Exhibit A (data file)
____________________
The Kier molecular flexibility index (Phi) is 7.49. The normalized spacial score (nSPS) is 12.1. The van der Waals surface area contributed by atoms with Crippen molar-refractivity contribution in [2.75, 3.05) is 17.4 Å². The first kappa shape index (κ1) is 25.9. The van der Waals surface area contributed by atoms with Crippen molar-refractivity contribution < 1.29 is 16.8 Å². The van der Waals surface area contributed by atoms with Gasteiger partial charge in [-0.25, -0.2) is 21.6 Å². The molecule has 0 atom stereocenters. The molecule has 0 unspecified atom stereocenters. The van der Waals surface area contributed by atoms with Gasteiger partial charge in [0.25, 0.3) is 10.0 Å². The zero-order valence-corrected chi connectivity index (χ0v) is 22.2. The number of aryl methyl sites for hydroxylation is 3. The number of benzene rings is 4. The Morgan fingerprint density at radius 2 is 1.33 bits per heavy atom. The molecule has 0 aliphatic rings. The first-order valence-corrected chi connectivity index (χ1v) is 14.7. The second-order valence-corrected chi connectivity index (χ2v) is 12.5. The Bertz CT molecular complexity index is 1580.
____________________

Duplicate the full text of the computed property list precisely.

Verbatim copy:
The Kier molecular flexibility index (Phi) is 7.49. The normalized spacial score (nSPS) is 12.1. The van der Waals surface area contributed by atoms with Crippen molar-refractivity contribution in [2.75, 3.05) is 17.4 Å². The first kappa shape index (κ1) is 25.9. The van der Waals surface area contributed by atoms with Crippen molar-refractivity contribution < 1.29 is 16.8 Å². The van der Waals surface area contributed by atoms with Gasteiger partial charge in [-0.25, -0.2) is 21.6 Å². The molecule has 0 atom stereocenters. The molecule has 0 unspecified atom stereocenters. The van der Waals surface area contributed by atoms with Gasteiger partial charge in [0.25, 0.3) is 10.0 Å². The zero-order valence-corrected chi connectivity index (χ0v) is 22.2. The number of aryl methyl sites for hydroxylation is 3. The number of benzene rings is 4. The Morgan fingerprint density at radius 2 is 1.33 bits per heavy atom. The molecule has 0 aliphatic rings. The first-order valence-corrected chi connectivity index (χ1v) is 14.7. The second-order valence-corrected chi connectivity index (χ2v) is 12.5. The Bertz CT molecular complexity index is 1580.